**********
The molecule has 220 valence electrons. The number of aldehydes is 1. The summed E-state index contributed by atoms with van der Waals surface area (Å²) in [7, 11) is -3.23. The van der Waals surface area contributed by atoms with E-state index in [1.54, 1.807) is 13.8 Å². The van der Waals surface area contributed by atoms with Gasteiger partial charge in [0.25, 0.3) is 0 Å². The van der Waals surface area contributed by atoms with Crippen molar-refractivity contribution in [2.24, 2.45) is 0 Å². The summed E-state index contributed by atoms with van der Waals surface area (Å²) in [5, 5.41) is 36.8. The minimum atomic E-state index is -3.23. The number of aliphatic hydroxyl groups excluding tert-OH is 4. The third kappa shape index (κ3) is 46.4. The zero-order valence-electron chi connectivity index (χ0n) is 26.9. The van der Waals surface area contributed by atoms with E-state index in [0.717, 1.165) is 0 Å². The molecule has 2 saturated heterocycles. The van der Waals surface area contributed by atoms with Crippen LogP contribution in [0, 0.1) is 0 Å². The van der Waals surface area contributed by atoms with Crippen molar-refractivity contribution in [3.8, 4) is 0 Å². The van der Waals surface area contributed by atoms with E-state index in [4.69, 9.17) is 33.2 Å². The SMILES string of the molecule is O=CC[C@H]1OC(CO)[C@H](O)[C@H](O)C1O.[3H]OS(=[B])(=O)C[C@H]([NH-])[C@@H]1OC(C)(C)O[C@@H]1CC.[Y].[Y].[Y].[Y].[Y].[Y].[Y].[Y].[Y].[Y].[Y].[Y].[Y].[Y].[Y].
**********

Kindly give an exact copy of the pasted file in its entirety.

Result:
The molecule has 220 valence electrons. The number of aldehydes is 1. The summed E-state index contributed by atoms with van der Waals surface area (Å²) in [7, 11) is -3.23. The van der Waals surface area contributed by atoms with E-state index in [1.54, 1.807) is 13.8 Å². The van der Waals surface area contributed by atoms with Gasteiger partial charge in [0.25, 0.3) is 0 Å². The van der Waals surface area contributed by atoms with Crippen molar-refractivity contribution in [2.24, 2.45) is 0 Å². The summed E-state index contributed by atoms with van der Waals surface area (Å²) in [5, 5.41) is 36.8. The minimum atomic E-state index is -3.23. The number of aliphatic hydroxyl groups excluding tert-OH is 4. The third kappa shape index (κ3) is 46.4. The zero-order valence-electron chi connectivity index (χ0n) is 26.9. The van der Waals surface area contributed by atoms with E-state index in [0.717, 1.165) is 0 Å². The molecule has 2 saturated heterocycles. The van der Waals surface area contributed by atoms with Crippen LogP contribution in [0, 0.1) is 0 Å². The van der Waals surface area contributed by atoms with Crippen molar-refractivity contribution in [3.8, 4) is 0 Å². The van der Waals surface area contributed by atoms with E-state index in [4.69, 9.17) is 33.2 Å². The SMILES string of the molecule is O=CC[C@H]1OC(CO)[C@H](O)[C@H](O)C1O.[3H]OS(=[B])(=O)C[C@H]([NH-])[C@@H]1OC(C)(C)O[C@@H]1CC.[Y].[Y].[Y].[Y].[Y].[Y].[Y].[Y].[Y].[Y].[Y].[Y].[Y].[Y].[Y].